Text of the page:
28 February

Derbycraft – Roller Derby knitting!

Janey Canuckle

By Janey Canuckle

What do roller derby and knitting have to do with each other? (Well, apart from the fact that they’re my twin extracurricular passions, and that I was introduced to both by referee Zebra Harry?) It would be difficult to skate and knit simultaneously (just imagine the A&E visits!), but the ethos and aesthetics of roller derby and the craft revolution seem to have a lot in common. Although men can be and are involved in these two phenomena, both derby and crafting are primarily associated with women. They’re also both intertwined with the forging of community and a propensity for DIY in various forms: it’s what I like to think of as radical amateurism.

Of course, there are instances where roller derby and craft intersect, like craft stalls at bouts, or indeed Joan of Dark’s book Knockdown Knits, which includes patterns for everything from mouth guard covers to baby wheelie-booties to broken-arm sweaters! Here amongst the Harlots, we’ve been working away on different projects in recent years. Harlots have contributed enthusiastically to Innocent Smoothie’s Big Knit campaign, helping to raise money for Age UK. In 2016, we embarked on a project to raise money to fund our A team’s way to Roller Derby Caen’s Slip It! tournament in France in January of this year. Over nearly six months, we knitted individual squares in Harlot colours to make up a blanket, raffled off at our Christmas party.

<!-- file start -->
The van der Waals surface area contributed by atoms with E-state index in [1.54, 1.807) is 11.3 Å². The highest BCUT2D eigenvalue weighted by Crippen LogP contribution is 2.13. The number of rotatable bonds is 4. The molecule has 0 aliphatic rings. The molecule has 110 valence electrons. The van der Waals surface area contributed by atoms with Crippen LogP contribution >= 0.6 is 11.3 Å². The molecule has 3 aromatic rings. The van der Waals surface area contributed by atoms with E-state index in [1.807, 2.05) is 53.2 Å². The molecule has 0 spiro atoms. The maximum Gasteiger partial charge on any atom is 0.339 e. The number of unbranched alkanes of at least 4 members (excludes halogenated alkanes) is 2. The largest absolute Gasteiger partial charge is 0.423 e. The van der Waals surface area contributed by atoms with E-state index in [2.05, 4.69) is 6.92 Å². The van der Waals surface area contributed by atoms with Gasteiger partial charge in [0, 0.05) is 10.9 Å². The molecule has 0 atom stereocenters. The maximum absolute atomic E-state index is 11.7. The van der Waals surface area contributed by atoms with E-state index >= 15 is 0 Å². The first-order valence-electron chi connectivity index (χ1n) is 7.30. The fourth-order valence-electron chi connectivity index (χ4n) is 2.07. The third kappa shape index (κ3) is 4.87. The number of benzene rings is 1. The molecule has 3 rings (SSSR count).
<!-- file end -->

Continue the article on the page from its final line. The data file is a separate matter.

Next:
100+ knitting hours never looked so comfy!

100+ knitting hours never looked so comfy!

As you might expect, we all had high hopes our ticket would be the winner, but that honour went to Clawed Ya, who shows no sign of giving the blanket up!

The winner!

Now it’s a new year, a new derby season, and we’ve been plotting new crafty projects, including a foray into a crocheted blanket, with crochet novices like me slowly getting to grips with granny squares. (I promise I am going to practice lots more…)



But while for some of us crochet skillz are most definitely a work in progress, we’re pleased to report on a recent completion of some Harlot knitwear design: a team toque! (Or ‘hat’, as translated from the Canadian.) Harlots and Harlot fans can follow the pattern as is, and members of other leagues can customise for their own team. Here goes…




1) Worsted or aran weight yarn in at least two colours. Suggested yarn: Rowan Pure Wool Worsted (in photos, 109 Black as MC, 101 Ivory as CC1, 124 Rich Red as CC2).

2) 5 double-pointed needles each in 4mm and 4.5mm (or size to reach correct gauge)

3) Stitch marker

4) Darning needle

5) Pompom maker (optional)


Gauge: 20 stitches and 26 rows = 4″/10 cm in stockinette stitch using 4.5mm needles


MC: main colour
CC1: contrast colour 1
CC2: contrast colour 2
k: knit
k2tog: knit 2 stitches together
p: purl
*: repeat instructions that follow


With MC, cast on 102 stitches with smaller needles. Place marker and join for working in the round, making sure your stitches aren’t twisted.

Work rib as *k, p2 all around, for 20 rounds.